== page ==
Screenshot for Project Root (Hands-On) on PlayStation 4

On another note, it's also lacking the uniqueness seen in games like Strike Witches, where the player controls a team of three individuals who each have their own unique shot styles and they can be switched into different formations, or Velocity Ultra where the game had a blistering pace but was more of a puzzle game than a normal shmup. If it could have found something intriguing to latch onto and present it as an original feature, Project Root would be considerably more enjoyable. That's not to say it's got nothing going for it, since the upgrade system is quite addictive and helps add a little bit of depth to a game that really needs it.

Negatives aside, though, there is good game deep within. It features a thorough tutorial stage that is not the most exciting, yet but proves to be extremely important when it comes to learning the ropes. Each mission is split into manageable mini-objectives, for example, the first real mission begins with defeating a few enemies and builds up to destroying a factory while under fire from several enemies. The combat, which involves fighting air and ground enemies, is exhilarating and really livens up proceedings.

Screenshot for Project Root (Hands-On) on PlayStation 4

The difficulty level is acceptable and has a pleasing smooth curve from easy to very difficult, but the layout of the enemies means that if a level is proving difficult, it can be made easier by spamming both the ground and the air attack buttons. It's still surprisingly easy to die, though, if the bullets become overwhelming, and with everything moving slowly it can become problematic as there is an increased probability of flying into a bullet that is passing by, rather than actually being strategically shot. This also brings up another problem with the small viewport - quite often it is impossible to gauge when to dodge when a projectile is fired from off-screen, resulting in a small number of unfair deaths.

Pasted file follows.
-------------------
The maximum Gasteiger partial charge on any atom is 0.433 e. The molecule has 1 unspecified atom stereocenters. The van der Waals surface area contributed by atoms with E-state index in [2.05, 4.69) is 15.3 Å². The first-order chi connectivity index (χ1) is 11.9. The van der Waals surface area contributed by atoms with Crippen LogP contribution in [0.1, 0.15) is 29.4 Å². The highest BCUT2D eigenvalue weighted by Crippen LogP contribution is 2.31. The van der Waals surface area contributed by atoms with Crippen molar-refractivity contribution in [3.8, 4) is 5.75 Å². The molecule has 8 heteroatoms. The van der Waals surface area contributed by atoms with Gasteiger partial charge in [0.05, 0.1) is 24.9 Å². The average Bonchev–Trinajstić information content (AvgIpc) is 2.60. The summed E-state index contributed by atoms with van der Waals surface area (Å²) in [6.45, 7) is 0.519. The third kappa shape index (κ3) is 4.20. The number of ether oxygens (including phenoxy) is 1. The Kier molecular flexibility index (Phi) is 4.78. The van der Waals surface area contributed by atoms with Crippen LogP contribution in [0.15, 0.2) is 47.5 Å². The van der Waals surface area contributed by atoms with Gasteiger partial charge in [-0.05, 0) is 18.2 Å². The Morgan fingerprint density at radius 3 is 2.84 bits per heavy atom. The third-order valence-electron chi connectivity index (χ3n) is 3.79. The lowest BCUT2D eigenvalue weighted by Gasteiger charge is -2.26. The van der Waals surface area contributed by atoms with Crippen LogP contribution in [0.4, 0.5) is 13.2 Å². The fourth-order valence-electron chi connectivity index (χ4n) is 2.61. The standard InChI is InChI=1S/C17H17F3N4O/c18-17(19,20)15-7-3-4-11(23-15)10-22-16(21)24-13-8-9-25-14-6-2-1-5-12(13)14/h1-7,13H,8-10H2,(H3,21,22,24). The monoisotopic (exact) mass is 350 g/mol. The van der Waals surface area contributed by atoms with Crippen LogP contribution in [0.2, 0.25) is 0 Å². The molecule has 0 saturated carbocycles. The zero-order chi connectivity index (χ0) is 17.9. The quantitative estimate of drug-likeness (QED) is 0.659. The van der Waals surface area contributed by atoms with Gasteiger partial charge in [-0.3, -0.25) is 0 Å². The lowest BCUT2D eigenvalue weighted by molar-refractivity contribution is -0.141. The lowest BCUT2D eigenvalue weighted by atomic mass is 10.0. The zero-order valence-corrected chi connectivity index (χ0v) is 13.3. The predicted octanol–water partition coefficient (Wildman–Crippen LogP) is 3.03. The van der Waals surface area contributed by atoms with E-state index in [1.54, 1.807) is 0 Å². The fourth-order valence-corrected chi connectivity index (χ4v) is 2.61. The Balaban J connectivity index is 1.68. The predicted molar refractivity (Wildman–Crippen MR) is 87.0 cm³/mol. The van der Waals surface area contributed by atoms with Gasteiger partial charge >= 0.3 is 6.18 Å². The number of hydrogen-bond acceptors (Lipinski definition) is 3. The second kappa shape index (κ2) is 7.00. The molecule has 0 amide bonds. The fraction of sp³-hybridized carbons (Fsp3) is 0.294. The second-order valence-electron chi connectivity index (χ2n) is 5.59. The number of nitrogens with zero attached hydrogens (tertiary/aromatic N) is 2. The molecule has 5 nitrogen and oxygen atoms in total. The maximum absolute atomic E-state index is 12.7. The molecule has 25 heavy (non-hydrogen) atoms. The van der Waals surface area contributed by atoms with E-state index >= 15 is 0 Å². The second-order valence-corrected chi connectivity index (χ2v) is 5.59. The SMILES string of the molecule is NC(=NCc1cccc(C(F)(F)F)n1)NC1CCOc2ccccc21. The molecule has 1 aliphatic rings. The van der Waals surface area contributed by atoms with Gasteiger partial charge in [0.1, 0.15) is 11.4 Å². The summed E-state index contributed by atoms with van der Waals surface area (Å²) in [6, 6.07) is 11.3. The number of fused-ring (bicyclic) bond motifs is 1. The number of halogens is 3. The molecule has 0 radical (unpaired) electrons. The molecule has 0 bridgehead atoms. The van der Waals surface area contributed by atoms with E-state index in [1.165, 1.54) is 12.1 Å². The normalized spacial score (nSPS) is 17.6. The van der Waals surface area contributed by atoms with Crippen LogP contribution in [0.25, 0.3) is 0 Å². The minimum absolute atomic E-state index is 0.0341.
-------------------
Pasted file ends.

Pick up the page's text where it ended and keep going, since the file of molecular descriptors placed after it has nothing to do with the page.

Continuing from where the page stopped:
Screenshot for Project Root (Hands-On) on PlayStation 4

Final Thoughts

Project Root makes a reasonable attempt to be fun and exciting but is marred by its lack of pace, cookie cutter models and uninspiring script. It never feels like a PlayStation 4 title and will no doubt be far more suited in its PS Vita format and would have worked equally well on PlayStation 3. It can be enjoyable and maybe a game others will find amazing but, as of now, it's simply 'okay' or 'passable' in its current form. If it had had its own special 'something,' Project Root would be easier to recommend.




Reverb Triple XP





C3 Score

Rated $score out of 10  n/a

Reader Score

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European release date Out now   North America release date Out now   Japan release date None   Australian release date Out now   


I love shooting games and really enjoyed playing this